Coming out of late seventies televised cloud courtesy CBS (a single run), The High and the Mighty seemed less high despite fond memories from 1954, not so mighty as hit status from earlier time implied. Were watchers easier to please in the fifties, or had airplane disaster films become too much more sophisticated, like air travel itself? A damaged reputation can seep into bones of anyone’s revisit, even those making any/all allowance for things vintage. The High and the Mighty, twenty-five years old when the network booked 1979 flight, seemed older and was cramped besides by square-tube the bane of post-53 product. I had focused on what was weak about High/Mighty until recent visit to discover instead fine aspects of it, easy at last to grasp what made this a historic hit for John Wayne and distributing Warner Bros. Here was first-time spectacle of modern air travel on Cinemascope/color terms, suspense of near-doom for star ensemble as seasoning. If ever there was can’t miss feeling among trade watchers and WB sales force, The High and the Mighty had it. Peril plays for me because aspects of then-aeronautics raise concern of how resource of seventy-years back can save this planeload of humanity. DVD extra said flights from Honolulu to US west coast were a longest in the world over ocean and with no landing available in case of emergency, twelve hours aboard unless you come down sudden into water like a mountain you’d slam into. Shivers me to think on it … imagine same in 1954. Did The High and the Mighty discourage commercial air travel? Can’t imagine major lines being happy, despite repeated mantra that one is safer on planes than driving an automobile. Some reassurance when you’re going down …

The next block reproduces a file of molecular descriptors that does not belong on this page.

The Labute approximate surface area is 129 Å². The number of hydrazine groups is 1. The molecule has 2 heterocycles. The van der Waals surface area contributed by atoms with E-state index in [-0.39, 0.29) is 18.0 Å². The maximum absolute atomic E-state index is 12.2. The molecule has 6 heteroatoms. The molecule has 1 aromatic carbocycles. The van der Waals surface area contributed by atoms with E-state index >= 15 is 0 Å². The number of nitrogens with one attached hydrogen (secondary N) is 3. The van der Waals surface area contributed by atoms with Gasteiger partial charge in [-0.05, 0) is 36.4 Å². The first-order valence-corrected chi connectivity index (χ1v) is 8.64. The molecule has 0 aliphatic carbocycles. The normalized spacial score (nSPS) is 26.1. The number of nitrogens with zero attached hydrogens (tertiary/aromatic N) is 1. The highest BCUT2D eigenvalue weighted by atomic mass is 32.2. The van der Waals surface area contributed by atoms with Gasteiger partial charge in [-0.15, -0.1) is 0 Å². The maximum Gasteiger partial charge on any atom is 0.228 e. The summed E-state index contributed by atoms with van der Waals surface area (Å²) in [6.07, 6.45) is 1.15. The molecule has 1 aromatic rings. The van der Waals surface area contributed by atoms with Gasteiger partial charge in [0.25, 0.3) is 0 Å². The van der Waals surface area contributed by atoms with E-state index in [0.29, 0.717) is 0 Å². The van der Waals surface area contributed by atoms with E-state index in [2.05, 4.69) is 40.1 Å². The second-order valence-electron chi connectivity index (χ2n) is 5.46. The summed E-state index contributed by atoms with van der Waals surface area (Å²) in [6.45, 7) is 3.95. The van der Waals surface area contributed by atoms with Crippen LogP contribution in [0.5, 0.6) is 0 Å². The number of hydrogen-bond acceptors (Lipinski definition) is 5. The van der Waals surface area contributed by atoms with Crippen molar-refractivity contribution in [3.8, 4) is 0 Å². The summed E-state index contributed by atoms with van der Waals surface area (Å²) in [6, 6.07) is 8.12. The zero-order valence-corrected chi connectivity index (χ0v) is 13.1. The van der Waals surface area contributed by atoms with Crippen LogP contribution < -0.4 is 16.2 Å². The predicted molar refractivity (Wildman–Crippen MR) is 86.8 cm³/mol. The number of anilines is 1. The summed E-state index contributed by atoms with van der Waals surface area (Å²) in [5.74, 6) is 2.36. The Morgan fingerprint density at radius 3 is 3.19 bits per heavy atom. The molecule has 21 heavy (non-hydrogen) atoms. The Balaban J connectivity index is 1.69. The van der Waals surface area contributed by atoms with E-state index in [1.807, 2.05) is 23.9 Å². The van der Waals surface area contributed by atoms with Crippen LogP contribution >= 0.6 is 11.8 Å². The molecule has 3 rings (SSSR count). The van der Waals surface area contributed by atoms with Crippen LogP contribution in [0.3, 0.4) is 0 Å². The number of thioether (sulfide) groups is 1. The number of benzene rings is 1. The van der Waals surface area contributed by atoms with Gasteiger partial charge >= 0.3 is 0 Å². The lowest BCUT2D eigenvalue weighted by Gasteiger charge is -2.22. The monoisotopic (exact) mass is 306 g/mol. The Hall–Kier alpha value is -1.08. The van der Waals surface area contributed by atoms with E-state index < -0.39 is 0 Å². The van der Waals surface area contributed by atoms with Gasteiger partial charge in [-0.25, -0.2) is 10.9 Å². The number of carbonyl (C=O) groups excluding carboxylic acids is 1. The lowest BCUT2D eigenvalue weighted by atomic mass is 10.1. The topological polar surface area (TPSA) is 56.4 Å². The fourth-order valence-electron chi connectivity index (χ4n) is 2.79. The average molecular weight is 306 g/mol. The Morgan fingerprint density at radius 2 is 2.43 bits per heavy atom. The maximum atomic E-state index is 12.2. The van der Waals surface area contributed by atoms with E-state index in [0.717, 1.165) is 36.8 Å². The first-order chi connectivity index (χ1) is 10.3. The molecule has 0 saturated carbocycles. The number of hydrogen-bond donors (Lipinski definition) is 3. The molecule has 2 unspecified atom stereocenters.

Spencer Tracy was supposed to do the Wayne pilot part. I’m glad he didn’t. Like name actresses who turned down spots among crowded cast, Tracy may have balked at High/Mighty not revolving around him, as John Wayne might were this not his company producing. Wayne was chief pilot aboard whatever craft he sat, let alone one flying under his own colors, off-casting his compromised “Dan Roman,” perceived failure and now underling who saw passengers, including wife and son, perish years before in a crash impliedly his fault. Roman is humble/humbled to near finish where Wayne dynamic force comes to final act rescue of his imperiled flock. Dan Roman is among Wayne’s best and quietist leads, his authority the greater for being withheld so long. Flashback of him stumbling off a doomed craft to find his child’s burning teddy bear packs expected wallop, moment reminiscent for me of Wayne as Sean Thornton in the boxing ring just after killing his opponent, or Ethan finding torn clothes of victims in The Searchers. It works splendidly in context of full-out melodrama that is The High and the Mighty. Success of latter and previous Hondo were career peaks for Wayne, both done on his terms and without crutch that was Ford or Hawks. I don’t wonder that impetus for The Alamo increased the more around this time. If Wayne could ramrod High/Mighty/Hondo, where was limit to energy/ability? Suppose anyone suggested to Wayne a reissue for The High and the Mighty after success of Airport in 1970? Guess he would have felt it too spent by then.